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ABSTRACT: Socio-economic transition with time offers us a way to understand the dynamics of evolution by studying the change in selection pressure. The present study aimed to explore the effect of temporal change in socio-economic conditions on the selection pattern of Sonowal Kachari, a major tribal population of Assam, north-east India, over a period of 31 years (from 1975 to 2006). It also attempts to locate the present position of the tribe in the demographic transition model on the basis of the prevalent selection pattern. Data on differential fertility and differential pre-reproductive mortality were collected from 155 unrelated Sonowal Kachari post-menopausal women from Dibrugarh, Upper Assam. Opportunity for natural selection was calculated on the basis of the indices put forward by Crow (I(c)) and Johnston and Kensinger (I(j)). To compute the opportunity for natural selection, different parameters such as index of selection due to infant mortality (I(m)), index of selection due to fertility (I(f)) and index of selection due to embryonic mortality (I(me)) were taken into consideration. Standard statistical techniques were applied wherever relevant. The different components of selection were found to be higher among the rural population than those in the urban one. Without considering the effect of regional variability, the Crow's index (I(c)) of opportunity for natural selection was found to decrease with time from 0.364 in 1975 to 0.244 in 2006. The Johnston and Kensinger index (I(j)) also decreased from 0.541 in 1975 to 0.284 in 2006. Irrespective of the methodology, the mortality component was found to decrease considerably with time without marked reduction in the fertility component. The study, within its limitations, suggests that at present the Sonowal population is experiencing a selection relaxation due to the temporal improvement of socio-economic conditions. By comparing the fertility and pre-reproductive mortality components it can be argued that the population may have been passing through the initial period of post-transitional stage, which may increase the segregation load in the population.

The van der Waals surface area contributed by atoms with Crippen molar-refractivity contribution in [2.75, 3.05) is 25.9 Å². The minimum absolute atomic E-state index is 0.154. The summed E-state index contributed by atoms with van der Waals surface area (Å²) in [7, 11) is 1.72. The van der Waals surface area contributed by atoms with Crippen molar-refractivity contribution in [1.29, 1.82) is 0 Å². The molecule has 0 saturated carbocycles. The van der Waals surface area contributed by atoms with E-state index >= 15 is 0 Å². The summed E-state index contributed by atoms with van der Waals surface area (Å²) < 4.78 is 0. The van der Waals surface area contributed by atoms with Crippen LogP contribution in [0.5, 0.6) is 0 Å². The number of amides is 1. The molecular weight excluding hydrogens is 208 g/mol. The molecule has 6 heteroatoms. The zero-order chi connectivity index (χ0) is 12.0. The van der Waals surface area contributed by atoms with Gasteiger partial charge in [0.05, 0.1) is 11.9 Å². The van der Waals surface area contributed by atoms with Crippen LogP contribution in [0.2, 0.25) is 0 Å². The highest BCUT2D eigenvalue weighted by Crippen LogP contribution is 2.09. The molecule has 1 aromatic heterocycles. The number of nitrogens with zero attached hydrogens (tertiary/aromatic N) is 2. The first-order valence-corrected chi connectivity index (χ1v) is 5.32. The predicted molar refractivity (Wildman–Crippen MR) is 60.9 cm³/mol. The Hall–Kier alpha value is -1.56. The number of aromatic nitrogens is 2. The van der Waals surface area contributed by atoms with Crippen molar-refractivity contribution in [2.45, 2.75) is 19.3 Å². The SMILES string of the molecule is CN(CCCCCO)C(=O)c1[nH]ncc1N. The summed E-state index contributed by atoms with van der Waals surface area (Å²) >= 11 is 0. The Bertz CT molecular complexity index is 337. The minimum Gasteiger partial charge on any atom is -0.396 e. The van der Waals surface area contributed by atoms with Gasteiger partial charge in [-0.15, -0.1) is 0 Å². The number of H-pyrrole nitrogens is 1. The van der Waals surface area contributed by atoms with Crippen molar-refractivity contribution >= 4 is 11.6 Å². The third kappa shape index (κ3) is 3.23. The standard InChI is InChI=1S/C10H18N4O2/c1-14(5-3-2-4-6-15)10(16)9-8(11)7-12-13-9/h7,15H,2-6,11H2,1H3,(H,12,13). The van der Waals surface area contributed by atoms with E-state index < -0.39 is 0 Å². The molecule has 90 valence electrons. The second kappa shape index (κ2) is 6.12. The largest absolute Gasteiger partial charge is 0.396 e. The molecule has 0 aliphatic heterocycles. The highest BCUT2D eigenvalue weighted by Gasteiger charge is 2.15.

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ABSTRACT: The objective of the present study is to analyze age-specific mortality in a rural indigenous community in the throes of a secular increase in size in the Valley of Oaxaca, southern Mexico, over 30 years, 1970-1999. Variation in mortality by age group was analyzed over time for evidence of an epidemiological transition. The seasonal rain pattern in the Valley of Oaxaca (83% from May through September) was evaluated for its relationship with mortality in wet and dry months. Mortality and causes of death changed markedly over the 30-year interval. Infant and preschool mortality, overall mortality, and causes of death changed from the 1970s through the 1990s. Prereproductive deaths (<15 years) predominated in the 1970s and were largely due to gastrointestinal and respiratory diseases, with periodic outbreaks of measles. Deaths of adults 65+ years predominated in the 1990s and were largely due to degenerative diseases usually associated with aging. The marked changes in age and causes of death over the three decades (epidemiologic transition from Stage I to Stage II) occurred concurrently with significant secular increases in body size in children, adolescents, and young adults, highlighting improved health and nutritional conditions in the community which is in early Stage II of the demographic transition. The demographic transition to Stage II is a leading indicator (15-25 years lag) for the onset of the secular trend, while the epidemiologic transition to Stage II is a predictor that the secular increase is in process in the study community.